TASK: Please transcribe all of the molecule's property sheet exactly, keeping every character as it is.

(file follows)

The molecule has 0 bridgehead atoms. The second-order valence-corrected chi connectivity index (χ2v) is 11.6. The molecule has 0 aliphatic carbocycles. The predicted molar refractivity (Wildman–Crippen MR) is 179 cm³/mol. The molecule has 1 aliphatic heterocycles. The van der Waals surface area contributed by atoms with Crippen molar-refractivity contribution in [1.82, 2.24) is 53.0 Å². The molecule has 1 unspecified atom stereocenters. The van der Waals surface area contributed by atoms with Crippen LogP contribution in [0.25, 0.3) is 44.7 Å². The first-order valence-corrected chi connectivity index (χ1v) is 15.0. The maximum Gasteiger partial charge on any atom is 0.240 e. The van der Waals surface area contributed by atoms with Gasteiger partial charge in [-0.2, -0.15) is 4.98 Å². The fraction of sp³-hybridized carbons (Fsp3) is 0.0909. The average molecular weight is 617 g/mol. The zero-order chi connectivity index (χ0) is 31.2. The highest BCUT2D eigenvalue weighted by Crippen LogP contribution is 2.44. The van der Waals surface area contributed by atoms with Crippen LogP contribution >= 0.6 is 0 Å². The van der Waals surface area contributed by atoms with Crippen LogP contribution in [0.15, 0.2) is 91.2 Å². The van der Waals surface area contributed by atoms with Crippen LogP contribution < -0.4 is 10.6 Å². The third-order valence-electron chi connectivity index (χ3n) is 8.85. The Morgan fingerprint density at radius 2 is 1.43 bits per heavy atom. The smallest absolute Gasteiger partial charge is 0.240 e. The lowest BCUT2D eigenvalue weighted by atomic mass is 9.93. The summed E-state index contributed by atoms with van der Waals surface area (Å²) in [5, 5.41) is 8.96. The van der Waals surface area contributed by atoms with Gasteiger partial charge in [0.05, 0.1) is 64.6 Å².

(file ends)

The molecule has 0 bridgehead atoms. The second-order valence-corrected chi connectivity index (χ2v) is 11.6. The molecule has 0 aliphatic carbocycles. The predicted molar refractivity (Wildman–Crippen MR) is 179 cm³/mol. The molecule has 1 aliphatic heterocycles. The van der Waals surface area contributed by atoms with Crippen molar-refractivity contribution in [1.82, 2.24) is 53.0 Å². The molecule has 1 unspecified atom stereocenters. The van der Waals surface area contributed by atoms with Crippen LogP contribution in [0.25, 0.3) is 44.7 Å². The first-order valence-corrected chi connectivity index (χ1v) is 15.0. The maximum Gasteiger partial charge on any atom is 0.240 e. The van der Waals surface area contributed by atoms with Gasteiger partial charge in [-0.2, -0.15) is 4.98 Å². The fraction of sp³-hybridized carbons (Fsp3) is 0.0909. The average molecular weight is 617 g/mol. The zero-order chi connectivity index (χ0) is 31.2. The highest BCUT2D eigenvalue weighted by Crippen LogP contribution is 2.44. The van der Waals surface area contributed by atoms with Crippen LogP contribution >= 0.6 is 0 Å². The van der Waals surface area contributed by atoms with Crippen LogP contribution in [0.15, 0.2) is 91.2 Å². The van der Waals surface area contributed by atoms with Crippen LogP contribution < -0.4 is 10.6 Å². The third-order valence-electron chi connectivity index (χ3n) is 8.85. The Morgan fingerprint density at radius 2 is 1.43 bits per heavy atom. The smallest absolute Gasteiger partial charge is 0.240 e. The lowest BCUT2D eigenvalue weighted by atomic mass is 9.93. The summed E-state index contributed by atoms with van der Waals surface area (Å²) in [5, 5.41) is 8.96. The van der Waals surface area contributed by atoms with Gasteiger partial charge in [0.05, 0.1) is 64.6 Å².